When Durham’s Guglhupf debuted its new biergarten menu last month, the unexpected hit was a sprouted lentil and quinoa salad with broccoli and smoked carrot puree. Light enough to eat on these humid dog days of late summer and early fall, the körner salat is still satisfying and hearty enough to pair with a draft beer from the newly installed bar. It’s also one of several vegan dishes on the menu, a surprise for diners expecting meat-heavy Bavarian fare.
Guglhupf has challenged our perceptions of German cuisine for twenty years. Claudia Kemmet-Cooper opened it as a bakery and cafe in 1998, featuring many specialties from her home country, such as the eponymous Bundt-shaped guglhupf cake and seeded-rye vollkorn loaves. In 2009, Guglhupf expanded its menu to include dinner service, adding a level of fine dining to the restaurant’s light lunches and popular weekend brunch and helping to define it as more than a bakery.
“Dinner is an identity on a plate,” says Kemmet-Cooper, who grew up cooking for her parents and sisters at a time when it was taken for granted that meals were prepared from scratch with ingredients grown in her grandparents’ garden.
On the heels of Guglhupf’s twentieth anniversary and the launch of its new bar and biergarten menu, Kemmet-Cooper remains committed to her scratch-made philosophy and German roots. But it also means that Guglhupf’s identity is also evolving with the times—now, as always, it continues to challenge diners’ perceptions of what German food is.
Executive chef David Alworth and chef de cuisine Justin Pfau, who were part of the original kitchen team, first worked on honoring and elevating classic German dishes like schnitzel and chicken with potato dumplings. For the biergarten menu, Alworth and Pfau considered diners looking to satisfy increasingly restricted dietary preferences and health concerns without sacrificing taste and innovation, hence the variety of vegetarian, vegan, and gluten-free options.
Though Germany has more than two thousand different registered breads, and one could dine happily on bread alone at Guglhupf, a smooth chickpea panisse dotted with wild mushrooms and black garlic puree stands up well without the grain. The maultaschen ravioli, which is traditionally made with meat as Kemmet-Cooper recalls making with her grandmother, is given a lighter update with cheese-wheel pumpkin in a savory-sweet, caramelized onion consommé.
Kemmet-Cooper also wanted her restaurant to have more of an approachable, neighborhood vibe, keeping the fine-dining quality but with more flexibility. The new brotzeit (literally “bread time”) menu is available from mid-afternoon until late, with a variety of meats and cheeses paired with house-made pâtés, spreads, and pickled fish, as well as bratwurst and knackwurst. This approach lends itself to stopping in for a drink at the custom-built, steel-and-wood bar, perhaps pairing something from the brotzeit menu with one of the twelve beers on tap (a mix of German and local suds) or lingering for a casual meal on the patio.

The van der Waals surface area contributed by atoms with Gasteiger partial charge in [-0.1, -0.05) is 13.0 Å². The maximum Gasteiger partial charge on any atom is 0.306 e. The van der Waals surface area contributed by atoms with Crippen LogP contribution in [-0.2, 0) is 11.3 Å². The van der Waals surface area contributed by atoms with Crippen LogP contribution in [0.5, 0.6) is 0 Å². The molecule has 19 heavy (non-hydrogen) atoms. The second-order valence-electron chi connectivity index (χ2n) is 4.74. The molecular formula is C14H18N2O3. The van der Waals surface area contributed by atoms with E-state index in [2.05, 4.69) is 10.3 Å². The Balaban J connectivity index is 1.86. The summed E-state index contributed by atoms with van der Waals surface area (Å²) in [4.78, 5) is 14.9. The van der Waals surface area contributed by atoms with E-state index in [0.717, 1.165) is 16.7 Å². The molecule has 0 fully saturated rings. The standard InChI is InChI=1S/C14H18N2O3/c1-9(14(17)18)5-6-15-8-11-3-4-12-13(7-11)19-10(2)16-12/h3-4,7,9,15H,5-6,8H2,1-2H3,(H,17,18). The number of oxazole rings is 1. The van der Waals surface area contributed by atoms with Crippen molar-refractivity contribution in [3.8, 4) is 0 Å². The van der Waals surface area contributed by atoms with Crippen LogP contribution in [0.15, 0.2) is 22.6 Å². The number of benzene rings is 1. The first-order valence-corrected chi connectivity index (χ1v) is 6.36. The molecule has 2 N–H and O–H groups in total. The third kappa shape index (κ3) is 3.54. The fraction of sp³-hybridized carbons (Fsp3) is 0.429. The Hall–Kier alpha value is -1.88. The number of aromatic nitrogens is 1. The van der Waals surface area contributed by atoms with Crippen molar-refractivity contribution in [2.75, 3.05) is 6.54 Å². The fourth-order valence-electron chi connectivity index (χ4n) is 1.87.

Americans’ stereotypical view of German food is particularly evident around this time of year, when Oktoberfest-themed parties abound, and lederhosen come out. The typical Gothic-font menu likely features pretzels and sausages, washed down with massive steins of beer, heavy and filling enough to make you want to loosen your dirndl. But a softer side of the Teutonic autumnal tradition involves a fluffy onion tart and some fresh, young wine.
Around early fall in Germany, federweisser wine is found at many markets and vineyards; it’s the first wine of the harvest and only around for a short time, like the annual French Beaujolais nouveau. It’s known for its slight sparkling quality and easy drinkability, like a Portuguese vinho verde.
“Federweisser was the first thing I got drunk on as a teenager,” says Kemmet-Cooper, noting that its lower alcohol content makes it a popular “starter” wine.
The usual accompaniment to federweisser is a savory tart similar to quiche called zwiebelkuchen, filled with onions and bacon and served in slices. At Guglhupf, it’s made with sweet onions and speck bacon, though Alworth may also offer a vegetarian version made with seasonal mushrooms.
Though most federweisser doesn’t make it out of Germany (or sometimes even the vineyard), Patrick Hattaway, who manages Guglhupf’s beverage program, has a couple of pairings for the onion tart. One is the crisp and minerally Strub “Im Taubennest” Riesling, the other is the von Winning Sauvignon Blanc, an ideal fall white. Though Sauvignon Blanc is commonly associated with New Zealand and California, this one is produced in Pfalz, Germany’s warmest wine-producing region, and displays a similar character to that of Sancerre. Hattaway describes it as, “oaked, round, and warm like a spiced pear.”
Both recommended wines are from southwestern Germany, not far from where Kemmet-Cooper hails from in Heilbronn in the Swabian region, which also happens to be known for maultaschen and lentils.